Sermon Notes from Sunday–Lord Teach Us to Pray
Prayer, we talk about it, teach about it, sing about it, think about it… but are we doing it? We say that it is important, but are we doing it? We ask for it from others, but are we doing it? We promise it to friends and family, but are we doing it? Perhaps it’s time for us to return to the basics of prayer for a bit and be reminded about what it is and why we should…no, must engage in prayer.
A while back I asked someone to pray and they quietly told me that they weren’t comfortable doing it because they really didn’t know how to pray. Fact is that we all know how to pray, we just don’t call it praying. We use words like communicating or interacting, even dialoguing, but not prayer.
Fact is, prayer is essentially the same thing we do with each other but our audience is God instead of another person. All the elements of communication are present, but the person is our Lord instead of our friend, spouse, co-worker…etc.
The disciples took notice of something they saw Jesus doing. They saw Him doing it a lot. He prayed. What they saw in Him prompted them to ask Him to teach them how to do what He was doing.
1 He was praying in a certain place, and when He finished, one of His disciples said to Him, “Lord, teach us to pray, just as John also taught his disciples.”
2 He said to them, “Whenever you pray, say: Father, Your name be honored as holy. Your kingdom come.
3 Give us each day our daily bread.
4 And forgive us our sins, for we ourselves also forgive everyone in debt to us. And do not bring us into temptation.”
A Quick Definition: What is Prayer?
- Webster – Words of worship or request
- Communication with God
- Communication is:
- Sharing ideas
- Requires talking & LISTENING
The Request: “Lord, teach us to pray…” (Luke 11:1)
With all that Jesus could have taught His disciples, the only recorded request we have for Him to teach something is to teach them how to pray.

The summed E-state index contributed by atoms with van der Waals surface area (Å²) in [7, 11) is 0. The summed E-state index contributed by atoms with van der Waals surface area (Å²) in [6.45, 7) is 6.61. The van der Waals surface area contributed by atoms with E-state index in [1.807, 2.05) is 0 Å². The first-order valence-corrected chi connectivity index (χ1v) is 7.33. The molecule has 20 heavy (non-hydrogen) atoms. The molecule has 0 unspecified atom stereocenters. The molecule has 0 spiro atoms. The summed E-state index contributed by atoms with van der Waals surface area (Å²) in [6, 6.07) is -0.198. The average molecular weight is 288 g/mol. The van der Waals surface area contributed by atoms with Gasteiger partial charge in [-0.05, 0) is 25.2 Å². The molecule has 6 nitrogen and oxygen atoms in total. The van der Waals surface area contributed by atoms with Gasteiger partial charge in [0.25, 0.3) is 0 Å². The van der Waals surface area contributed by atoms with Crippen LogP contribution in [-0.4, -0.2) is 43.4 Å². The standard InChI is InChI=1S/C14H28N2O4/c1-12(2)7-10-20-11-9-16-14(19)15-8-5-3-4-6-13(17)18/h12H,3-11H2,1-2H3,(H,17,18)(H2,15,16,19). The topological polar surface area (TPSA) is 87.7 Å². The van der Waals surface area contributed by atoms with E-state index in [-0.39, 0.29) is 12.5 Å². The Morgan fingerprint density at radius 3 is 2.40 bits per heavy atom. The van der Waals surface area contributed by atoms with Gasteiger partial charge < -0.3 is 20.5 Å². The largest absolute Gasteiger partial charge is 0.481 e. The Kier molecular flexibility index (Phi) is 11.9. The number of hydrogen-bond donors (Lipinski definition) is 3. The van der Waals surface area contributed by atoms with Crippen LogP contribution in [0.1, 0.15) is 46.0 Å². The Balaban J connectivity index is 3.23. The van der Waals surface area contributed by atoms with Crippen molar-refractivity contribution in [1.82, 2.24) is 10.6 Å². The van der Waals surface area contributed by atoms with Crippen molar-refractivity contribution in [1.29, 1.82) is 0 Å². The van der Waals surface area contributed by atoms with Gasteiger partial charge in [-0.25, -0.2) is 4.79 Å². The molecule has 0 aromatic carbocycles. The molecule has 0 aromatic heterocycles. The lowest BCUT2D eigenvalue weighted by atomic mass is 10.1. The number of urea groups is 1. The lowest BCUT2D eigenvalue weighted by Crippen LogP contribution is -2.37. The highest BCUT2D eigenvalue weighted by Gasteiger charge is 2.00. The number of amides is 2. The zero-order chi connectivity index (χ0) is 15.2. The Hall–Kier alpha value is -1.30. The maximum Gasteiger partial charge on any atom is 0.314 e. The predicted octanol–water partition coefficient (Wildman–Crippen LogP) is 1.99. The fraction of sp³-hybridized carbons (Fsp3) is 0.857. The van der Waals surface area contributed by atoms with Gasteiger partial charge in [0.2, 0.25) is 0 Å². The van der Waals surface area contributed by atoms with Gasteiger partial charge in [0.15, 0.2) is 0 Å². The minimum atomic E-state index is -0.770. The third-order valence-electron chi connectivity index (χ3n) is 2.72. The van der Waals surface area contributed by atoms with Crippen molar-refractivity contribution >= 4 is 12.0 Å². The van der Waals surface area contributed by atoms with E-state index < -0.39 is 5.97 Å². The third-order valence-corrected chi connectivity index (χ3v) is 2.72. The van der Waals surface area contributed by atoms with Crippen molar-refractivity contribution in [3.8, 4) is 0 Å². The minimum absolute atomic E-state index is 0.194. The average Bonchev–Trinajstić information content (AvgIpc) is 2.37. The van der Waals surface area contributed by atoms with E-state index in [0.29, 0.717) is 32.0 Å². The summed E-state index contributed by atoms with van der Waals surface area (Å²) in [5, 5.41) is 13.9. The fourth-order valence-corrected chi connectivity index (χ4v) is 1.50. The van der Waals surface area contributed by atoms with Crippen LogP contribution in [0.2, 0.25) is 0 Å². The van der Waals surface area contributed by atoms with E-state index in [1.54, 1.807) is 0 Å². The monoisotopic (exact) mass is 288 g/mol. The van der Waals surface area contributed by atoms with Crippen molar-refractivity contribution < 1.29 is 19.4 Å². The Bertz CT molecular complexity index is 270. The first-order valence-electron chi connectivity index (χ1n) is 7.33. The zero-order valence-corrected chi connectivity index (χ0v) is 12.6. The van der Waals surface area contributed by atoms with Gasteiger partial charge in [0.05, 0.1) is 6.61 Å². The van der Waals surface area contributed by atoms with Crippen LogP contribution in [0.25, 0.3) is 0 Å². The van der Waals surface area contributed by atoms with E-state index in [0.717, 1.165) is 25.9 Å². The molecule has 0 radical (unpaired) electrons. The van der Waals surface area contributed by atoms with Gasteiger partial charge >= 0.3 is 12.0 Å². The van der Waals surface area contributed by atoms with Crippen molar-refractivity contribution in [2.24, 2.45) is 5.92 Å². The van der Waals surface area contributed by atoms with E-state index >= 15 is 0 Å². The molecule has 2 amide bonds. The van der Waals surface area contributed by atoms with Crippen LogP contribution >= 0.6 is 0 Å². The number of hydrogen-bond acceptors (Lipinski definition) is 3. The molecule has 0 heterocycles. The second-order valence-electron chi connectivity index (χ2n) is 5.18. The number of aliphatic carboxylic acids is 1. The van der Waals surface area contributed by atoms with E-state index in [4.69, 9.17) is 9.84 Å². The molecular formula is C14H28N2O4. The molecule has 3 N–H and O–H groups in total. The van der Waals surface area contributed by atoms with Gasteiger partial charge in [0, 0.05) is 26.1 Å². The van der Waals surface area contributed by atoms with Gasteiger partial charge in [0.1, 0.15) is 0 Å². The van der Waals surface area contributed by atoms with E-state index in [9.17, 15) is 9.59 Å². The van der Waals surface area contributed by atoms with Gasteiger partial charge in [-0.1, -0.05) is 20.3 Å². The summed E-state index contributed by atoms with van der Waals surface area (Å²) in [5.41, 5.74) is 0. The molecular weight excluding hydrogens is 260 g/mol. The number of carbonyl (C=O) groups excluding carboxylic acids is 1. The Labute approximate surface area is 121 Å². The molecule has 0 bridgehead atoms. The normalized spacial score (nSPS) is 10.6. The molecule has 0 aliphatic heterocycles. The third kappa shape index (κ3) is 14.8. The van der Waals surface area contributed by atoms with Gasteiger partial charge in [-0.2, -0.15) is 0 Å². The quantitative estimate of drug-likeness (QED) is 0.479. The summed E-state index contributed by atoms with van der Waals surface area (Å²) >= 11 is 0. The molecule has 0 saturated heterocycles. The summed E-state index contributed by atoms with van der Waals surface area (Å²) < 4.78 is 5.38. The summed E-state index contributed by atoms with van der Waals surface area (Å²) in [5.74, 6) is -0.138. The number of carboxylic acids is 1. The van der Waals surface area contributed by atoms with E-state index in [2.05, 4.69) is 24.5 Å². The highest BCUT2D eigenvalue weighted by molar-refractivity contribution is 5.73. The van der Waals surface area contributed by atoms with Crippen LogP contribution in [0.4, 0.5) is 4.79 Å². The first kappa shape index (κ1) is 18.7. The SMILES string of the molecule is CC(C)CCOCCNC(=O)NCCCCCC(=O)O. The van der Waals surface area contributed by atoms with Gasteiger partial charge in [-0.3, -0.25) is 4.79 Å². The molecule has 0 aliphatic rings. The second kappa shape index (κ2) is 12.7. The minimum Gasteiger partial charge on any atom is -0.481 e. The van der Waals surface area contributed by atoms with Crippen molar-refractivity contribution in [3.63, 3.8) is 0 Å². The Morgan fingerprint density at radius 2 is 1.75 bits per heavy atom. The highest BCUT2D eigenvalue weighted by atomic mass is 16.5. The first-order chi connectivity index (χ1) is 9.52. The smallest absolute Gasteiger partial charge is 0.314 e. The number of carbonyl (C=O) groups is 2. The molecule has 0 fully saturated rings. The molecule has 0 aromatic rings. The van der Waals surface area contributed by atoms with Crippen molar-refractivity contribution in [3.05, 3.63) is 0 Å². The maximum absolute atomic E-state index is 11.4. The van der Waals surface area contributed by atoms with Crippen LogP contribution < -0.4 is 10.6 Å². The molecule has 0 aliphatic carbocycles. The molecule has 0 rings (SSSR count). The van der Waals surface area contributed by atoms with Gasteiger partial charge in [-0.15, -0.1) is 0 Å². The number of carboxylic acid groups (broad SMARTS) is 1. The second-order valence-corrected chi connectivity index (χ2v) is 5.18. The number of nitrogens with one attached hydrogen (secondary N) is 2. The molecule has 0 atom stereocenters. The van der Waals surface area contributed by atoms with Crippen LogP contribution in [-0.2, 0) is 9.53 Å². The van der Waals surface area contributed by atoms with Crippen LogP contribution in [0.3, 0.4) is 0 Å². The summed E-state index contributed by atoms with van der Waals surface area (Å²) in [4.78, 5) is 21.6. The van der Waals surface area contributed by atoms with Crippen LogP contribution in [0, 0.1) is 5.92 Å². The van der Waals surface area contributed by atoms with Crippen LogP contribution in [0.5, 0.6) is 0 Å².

It was common for religious leaders to teach their followers how to pray. Being taught how to pray meant that the followers had a certain solidarity with their teacher and that their prayers were expressing the teacher’s basic teachings. The disciples had been learning from and experiencing so much with Jesus. To be able to pray as their Master prayed would give them assurance of expressing themselves correctly to God.
– Life Application Bible Commentary
What would YOU ask Jesus to teach you today?
How Can Jesus teach US to pray?
- We can’t sit at his feet and learn like the disciples could.
- We have two precious gifts the disciples didn’t have:
- The complete Scriptures
- Full of examples of prayers
- Full of teachings on prayer
- The Psalms are virtually a prayer journal
- The Holy Spirit
- John 14:15-17 Jesus sent him to teach us
- Rom. 8:26-27 He intercedes for us
A LOOK AT THE MODEL PRAYER
From as far back as I can remember I have been able to recite “The Lord’s Prayer.” We learned it and could repeat it, and we used it every Sunday as part of our worship experience in church. The pastor almost always introduced it with words like this: “Let us pray as our Lord taught us saying: Our Father…”